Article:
Assembly Candidate Forum at UAA

I got to be a part of something tonight that was very special for me.  It was an event that I had been a part of planning with the group that I am a part of- the UAA College Democrats.  The event was an amalgamation of the UAA College Democrats, the UAA College Republicans, and the Political Science Association.  A lot of people worked really hard to put this event together, and I was very pleased with the turnout.  I would like to give some credit to John and Heather Aronno, who head up the UAA College Democrats, for being a large part of this.  Of course, many people were able to help, but I like to give a shout out to John and Heather whenever I can, because those two bust their asses for what they believe in.

This event was actually special for a number of ways.  For one thing, and I think that this is pretty huge- Dave Bronson, a man who almost never goes to these kinds of events, showed up.  This was quite the accomplishment.  I don’t know who got the guy there, but still, nice work.  There were 14 members who showed up.  It was quite the forum.  The moderator of the forum was Jason Lamb, a reporter from KTUU.  He was very professional about his responsibilities at the Forum, and took them very seriously.  He made a point that he would make sure that those involved would stay within the time limit. 

This year’s election, as I covered in a previous blog, is a big deal for the liberal community, since the balance of power in Anchorage is on the line.  If the conservative candidates win this election, it spells huge problems in the weeks, months, and potentially years to come.  This is a huge problem.  Forums like these are to help get the word out to those who are in the districts of these candidates about what these people stand for, and why they should vote for them.

The major candidates that I am backing are Mike Gutierrez, Harriet Drummond, and Elvi Gray-Jackson.  I wrote about them in a previous blog.  While it is commonly regarded that Elvi is a shoe-in to win, it was pointed out to me that even she is not in a secure position.  This really is anybody’s race.  Since only an average of 20% of registered voters show up to vote in municipal elections, this couldn’t matter more.  I have my issues with the voter turnout, but we already had this discussion in the blog linked to above.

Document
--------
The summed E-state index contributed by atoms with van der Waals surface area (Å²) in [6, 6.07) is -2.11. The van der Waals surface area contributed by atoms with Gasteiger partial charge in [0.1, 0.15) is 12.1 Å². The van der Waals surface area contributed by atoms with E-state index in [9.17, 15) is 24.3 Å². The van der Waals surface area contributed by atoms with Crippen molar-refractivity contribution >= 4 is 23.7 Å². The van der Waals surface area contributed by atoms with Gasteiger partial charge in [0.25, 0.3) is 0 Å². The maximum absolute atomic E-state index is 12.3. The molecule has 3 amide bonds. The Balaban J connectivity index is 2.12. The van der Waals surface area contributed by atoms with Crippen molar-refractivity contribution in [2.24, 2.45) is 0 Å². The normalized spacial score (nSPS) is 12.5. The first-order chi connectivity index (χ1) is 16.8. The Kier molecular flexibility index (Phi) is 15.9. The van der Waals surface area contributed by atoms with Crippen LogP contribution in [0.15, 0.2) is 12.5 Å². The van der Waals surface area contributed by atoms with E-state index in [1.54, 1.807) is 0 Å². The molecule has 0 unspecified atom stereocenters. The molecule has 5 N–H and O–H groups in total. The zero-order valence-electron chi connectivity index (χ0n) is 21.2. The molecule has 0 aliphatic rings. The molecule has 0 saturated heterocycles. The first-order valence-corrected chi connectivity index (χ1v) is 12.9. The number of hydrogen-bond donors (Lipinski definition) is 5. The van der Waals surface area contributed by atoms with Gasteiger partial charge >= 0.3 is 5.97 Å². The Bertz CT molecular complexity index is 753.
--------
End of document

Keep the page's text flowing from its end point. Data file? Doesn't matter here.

The forum began with the opening statements.  The major conservative candidates like Dave Bronson and Adam Trombley both had their pointless bullshit messages of cutting government spending an lowering taxes.  It is like these people don’t realize that if you cut taxes, and lower spending, you still have to find ways to bring money into the government.  Sometimes I seriously wonder if these people even have the slightest clue what they are doing.  Then there was one guy who nobody I was sitting around knew of- Ron Alleva.  This guy opened with an angry speech calling out the person he was running against.  He was rude, stand-offish, and seemed rather unpleasant.

The opening statements of Elvi, Mike, and Harriet were splendid.  They were big on keeping the government of Anchorage accountable (that includes Mayor Sullivan, who has had his crazy ideas going through), working on the city’s infrastructure, and increasing revenue opportunities for the city.  Gutierrez talked about increasing public safety, which is pretty interesting, given how Mayor Sullivan has police detectives checking parking meters.  Of course, all the major conservative candidates talking points were about decreasing spending, and decreasing taxes.  They also talked about how the government is too big (blah, blah, blah).

After the opening statements, there was the Q & A session which focused on the questions from the internet.  The first question was to Gutierreze and Trombley- what do they believe is the main issue?  Gutierrez believed that it is energy prices.  He makes a good point, since the technology to get alternative sources of energy is becoming more and more available.  Another really great issue that came up was whether Ordianance 64 should come back to the table.  Vasquez said that this is a question for the Justic Department, and she is absolutely right.  Drummond pointed out that she is completely behind the passing of Ordinance 64, and that it was the mayor who vetoed it. 

One issue that I personally loved was the question of whether or not churches should be good places for voting to take place at.  Bob Lupo (a reasonable enough candidate) said the answer is no, which is great.  He stated that there should be a seperation of church and state.  Another question was what Gutierrez and Trombley thought about the homeless problem.  Gutierrez said that this was a problem which there was no clear solution, and thought that the a housing-first model to deal with the problem is a good place to start.